Insight News

Feb 09th

Co-worker clutter? It’s time to come clean

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jdesmondWorking alongside other people is still a way of life for most people.  During those forty hours they are together each week, co-workers stand in for roommates, existing in close proximity, dining at adjacent desks and sometimes sharing a stapler.  If a workspace is a reflection of what’s inside a brain, what does that say about the guy in the cube next door? 

If his space is a mess, he might be disorganized… or highly creative.  Can he easily find what he needs, even if nobody else can?  Some people are visually oriented, but that need to keep everything in plain sight can translate into fire hazard: piles of paper, folders, books and office supplies scattered across the desk and spilling onto the nearby chairs, onto the floor and into the hallway.

Challenging your neighbor’s organizational strategy is not advised.  Instead, take a walk over to your own desk and take a long look.  What does your space say about you?  Are you visually ordered, too?  Or a confused and disorganized scatterbrain?  Try this simple party game to find out.

Next time you are away from the office, call in and ask someone to help you locate something you need, a phone number or a file.  Can you direct your friend to the needed information fairly quickly?  Then your desk, and probably your brain, are in fine shape.

If you can’t lead someone through your own maze, if you frequently lose or misplace information, if you re-do work because things tend to disappear, then it’s time to clean up your processes.

This will be painless and does not involve a half-day field trip to Office Max.  Just use your eyes.  What’s in your space?  And why?  Remove those items you no longer need.  Reading material can be donated or stored on a shelf.  Paper can be recycled.  Last year’s reports?  If they’re on a computer somewhere, you do not need to keep the paper copies.  It should feel like playing pick-up-sticks; you are not rearranging anything.  You are just removing the noise.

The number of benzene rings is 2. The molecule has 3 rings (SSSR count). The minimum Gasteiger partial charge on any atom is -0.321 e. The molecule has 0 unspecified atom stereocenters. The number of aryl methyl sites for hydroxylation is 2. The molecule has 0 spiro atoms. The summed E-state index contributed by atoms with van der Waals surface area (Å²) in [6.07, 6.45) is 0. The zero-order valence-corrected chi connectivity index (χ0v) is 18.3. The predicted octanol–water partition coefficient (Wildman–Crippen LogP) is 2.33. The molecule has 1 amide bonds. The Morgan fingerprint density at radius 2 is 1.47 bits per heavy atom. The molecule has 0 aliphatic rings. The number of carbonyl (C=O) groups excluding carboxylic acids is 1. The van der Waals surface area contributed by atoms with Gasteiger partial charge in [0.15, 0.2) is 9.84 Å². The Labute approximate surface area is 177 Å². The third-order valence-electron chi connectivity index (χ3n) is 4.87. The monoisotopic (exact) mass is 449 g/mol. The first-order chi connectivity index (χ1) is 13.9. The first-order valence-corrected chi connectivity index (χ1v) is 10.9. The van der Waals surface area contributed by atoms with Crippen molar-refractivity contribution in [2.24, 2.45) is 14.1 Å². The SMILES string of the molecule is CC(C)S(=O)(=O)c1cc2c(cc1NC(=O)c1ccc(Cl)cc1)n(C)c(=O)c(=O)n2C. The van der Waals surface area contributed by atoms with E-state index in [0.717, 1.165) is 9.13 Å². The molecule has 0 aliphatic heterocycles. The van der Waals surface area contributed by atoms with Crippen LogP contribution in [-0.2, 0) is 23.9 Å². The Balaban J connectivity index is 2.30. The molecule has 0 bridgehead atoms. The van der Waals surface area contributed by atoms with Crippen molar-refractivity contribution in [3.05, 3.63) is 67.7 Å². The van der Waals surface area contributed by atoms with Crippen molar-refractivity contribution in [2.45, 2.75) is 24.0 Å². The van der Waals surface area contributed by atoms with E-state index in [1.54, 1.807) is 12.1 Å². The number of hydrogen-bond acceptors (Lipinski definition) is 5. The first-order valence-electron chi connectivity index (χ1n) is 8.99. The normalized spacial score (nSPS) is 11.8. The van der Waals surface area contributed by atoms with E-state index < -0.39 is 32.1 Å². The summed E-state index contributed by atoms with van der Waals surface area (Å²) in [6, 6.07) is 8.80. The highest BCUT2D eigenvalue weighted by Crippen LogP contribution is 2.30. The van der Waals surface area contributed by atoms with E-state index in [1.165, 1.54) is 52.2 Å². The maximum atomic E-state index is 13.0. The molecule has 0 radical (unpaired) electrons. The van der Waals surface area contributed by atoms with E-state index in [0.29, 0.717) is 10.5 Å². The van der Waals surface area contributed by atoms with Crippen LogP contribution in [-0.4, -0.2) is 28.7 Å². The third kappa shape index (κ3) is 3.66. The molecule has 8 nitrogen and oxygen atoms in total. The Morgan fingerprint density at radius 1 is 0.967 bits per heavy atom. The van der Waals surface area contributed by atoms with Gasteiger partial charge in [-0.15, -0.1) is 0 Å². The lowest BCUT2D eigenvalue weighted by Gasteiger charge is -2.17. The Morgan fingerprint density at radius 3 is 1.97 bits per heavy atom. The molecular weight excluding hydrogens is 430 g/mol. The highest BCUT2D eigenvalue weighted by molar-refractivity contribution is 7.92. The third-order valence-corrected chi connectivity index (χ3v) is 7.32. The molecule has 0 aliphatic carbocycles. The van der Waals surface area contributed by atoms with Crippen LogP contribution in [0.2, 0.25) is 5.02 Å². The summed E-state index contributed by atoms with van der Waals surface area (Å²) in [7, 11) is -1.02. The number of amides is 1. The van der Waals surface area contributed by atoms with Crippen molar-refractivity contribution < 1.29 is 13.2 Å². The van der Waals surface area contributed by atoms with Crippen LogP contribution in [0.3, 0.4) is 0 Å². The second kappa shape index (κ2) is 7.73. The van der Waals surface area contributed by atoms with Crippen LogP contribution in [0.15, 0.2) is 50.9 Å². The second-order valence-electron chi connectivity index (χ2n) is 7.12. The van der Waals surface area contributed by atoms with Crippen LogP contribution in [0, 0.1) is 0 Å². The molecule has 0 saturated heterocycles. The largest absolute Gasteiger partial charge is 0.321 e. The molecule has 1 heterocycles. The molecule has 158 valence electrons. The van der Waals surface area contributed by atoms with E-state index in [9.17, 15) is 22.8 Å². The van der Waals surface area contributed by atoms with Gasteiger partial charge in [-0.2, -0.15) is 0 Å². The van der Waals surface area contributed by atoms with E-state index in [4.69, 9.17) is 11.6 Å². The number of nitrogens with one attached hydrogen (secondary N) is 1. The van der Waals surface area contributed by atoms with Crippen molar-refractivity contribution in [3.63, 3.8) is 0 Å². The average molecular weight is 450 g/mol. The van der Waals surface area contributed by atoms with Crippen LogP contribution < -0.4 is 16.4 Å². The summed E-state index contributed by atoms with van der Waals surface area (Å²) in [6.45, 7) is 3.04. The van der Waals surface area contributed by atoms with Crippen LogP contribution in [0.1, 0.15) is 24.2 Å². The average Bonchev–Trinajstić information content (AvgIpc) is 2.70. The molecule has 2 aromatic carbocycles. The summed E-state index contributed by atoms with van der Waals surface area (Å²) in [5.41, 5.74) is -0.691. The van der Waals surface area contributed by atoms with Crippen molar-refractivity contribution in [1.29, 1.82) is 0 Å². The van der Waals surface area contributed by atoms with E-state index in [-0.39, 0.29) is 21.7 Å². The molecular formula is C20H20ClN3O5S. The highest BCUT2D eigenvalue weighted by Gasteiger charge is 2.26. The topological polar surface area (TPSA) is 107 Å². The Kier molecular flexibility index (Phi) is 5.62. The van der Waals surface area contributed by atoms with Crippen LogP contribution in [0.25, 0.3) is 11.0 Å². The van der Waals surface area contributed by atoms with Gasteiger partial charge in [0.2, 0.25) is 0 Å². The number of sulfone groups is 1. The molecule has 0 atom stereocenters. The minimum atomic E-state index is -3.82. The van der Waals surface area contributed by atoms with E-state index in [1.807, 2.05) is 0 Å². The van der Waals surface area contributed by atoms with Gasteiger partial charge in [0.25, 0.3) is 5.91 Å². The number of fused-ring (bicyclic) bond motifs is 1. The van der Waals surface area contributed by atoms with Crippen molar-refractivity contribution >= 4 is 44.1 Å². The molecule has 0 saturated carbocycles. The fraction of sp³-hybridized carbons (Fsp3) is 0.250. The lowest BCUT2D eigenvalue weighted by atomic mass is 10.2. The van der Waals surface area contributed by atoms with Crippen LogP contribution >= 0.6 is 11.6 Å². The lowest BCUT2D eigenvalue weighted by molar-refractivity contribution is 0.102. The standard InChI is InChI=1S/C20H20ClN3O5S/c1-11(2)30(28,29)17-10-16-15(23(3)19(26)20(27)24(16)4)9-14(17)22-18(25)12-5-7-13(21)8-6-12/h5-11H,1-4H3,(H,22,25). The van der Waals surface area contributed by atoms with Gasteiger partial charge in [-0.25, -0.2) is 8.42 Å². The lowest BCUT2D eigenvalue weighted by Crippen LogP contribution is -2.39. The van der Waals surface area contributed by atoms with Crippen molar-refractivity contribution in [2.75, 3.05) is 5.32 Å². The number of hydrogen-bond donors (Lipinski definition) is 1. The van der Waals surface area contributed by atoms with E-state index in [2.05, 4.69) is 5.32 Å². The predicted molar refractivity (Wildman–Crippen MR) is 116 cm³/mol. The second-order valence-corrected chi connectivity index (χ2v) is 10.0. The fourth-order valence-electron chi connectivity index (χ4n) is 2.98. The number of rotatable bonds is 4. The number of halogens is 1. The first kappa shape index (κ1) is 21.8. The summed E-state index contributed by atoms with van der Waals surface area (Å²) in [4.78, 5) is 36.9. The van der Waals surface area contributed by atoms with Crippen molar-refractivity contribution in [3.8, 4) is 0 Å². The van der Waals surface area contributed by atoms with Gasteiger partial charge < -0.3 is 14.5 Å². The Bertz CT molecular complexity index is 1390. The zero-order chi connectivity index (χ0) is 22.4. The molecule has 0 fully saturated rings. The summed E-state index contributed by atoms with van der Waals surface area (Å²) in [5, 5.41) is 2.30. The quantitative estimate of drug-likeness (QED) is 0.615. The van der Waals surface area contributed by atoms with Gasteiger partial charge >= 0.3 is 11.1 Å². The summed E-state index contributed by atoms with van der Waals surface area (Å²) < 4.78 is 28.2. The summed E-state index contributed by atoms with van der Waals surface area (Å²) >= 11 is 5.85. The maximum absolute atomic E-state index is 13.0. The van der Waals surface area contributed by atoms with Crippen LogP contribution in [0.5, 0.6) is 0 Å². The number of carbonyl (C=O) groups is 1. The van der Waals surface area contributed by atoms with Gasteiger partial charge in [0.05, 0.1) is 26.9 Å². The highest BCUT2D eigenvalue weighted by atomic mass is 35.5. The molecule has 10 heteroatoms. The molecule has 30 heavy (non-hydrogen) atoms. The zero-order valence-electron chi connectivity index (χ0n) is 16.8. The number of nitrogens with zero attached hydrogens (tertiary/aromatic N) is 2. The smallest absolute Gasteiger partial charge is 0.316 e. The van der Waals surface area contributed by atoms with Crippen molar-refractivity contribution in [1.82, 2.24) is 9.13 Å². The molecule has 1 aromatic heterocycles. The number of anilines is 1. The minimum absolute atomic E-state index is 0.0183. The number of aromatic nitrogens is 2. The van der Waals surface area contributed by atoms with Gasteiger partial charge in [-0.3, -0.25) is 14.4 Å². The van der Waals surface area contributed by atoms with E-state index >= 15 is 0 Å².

Next, note where everything that’s left is located.  Do you often lose your phone?  Where is it now?  Put a phone charger in that place on your desk.  Now your phone is where it belongs; no more calling yourself before you can leave for lunch.

If your stapler is on the right side of the desk because that’s where you left it, then putting it in a drawer only forces you to take the extra step of tracking it down when you need it.  Decide that the stapler belongs where it is, and look for it in that spot tomorrow.  Trust me, it will be there. 

The key is to intentionally leave things where you want them.  Your desk might not be a reflection of your brain’s ability to function, but a sense of control over your space will certainly free your brain up for more interesting tasks… like taking this party game to that guy in the next cube.


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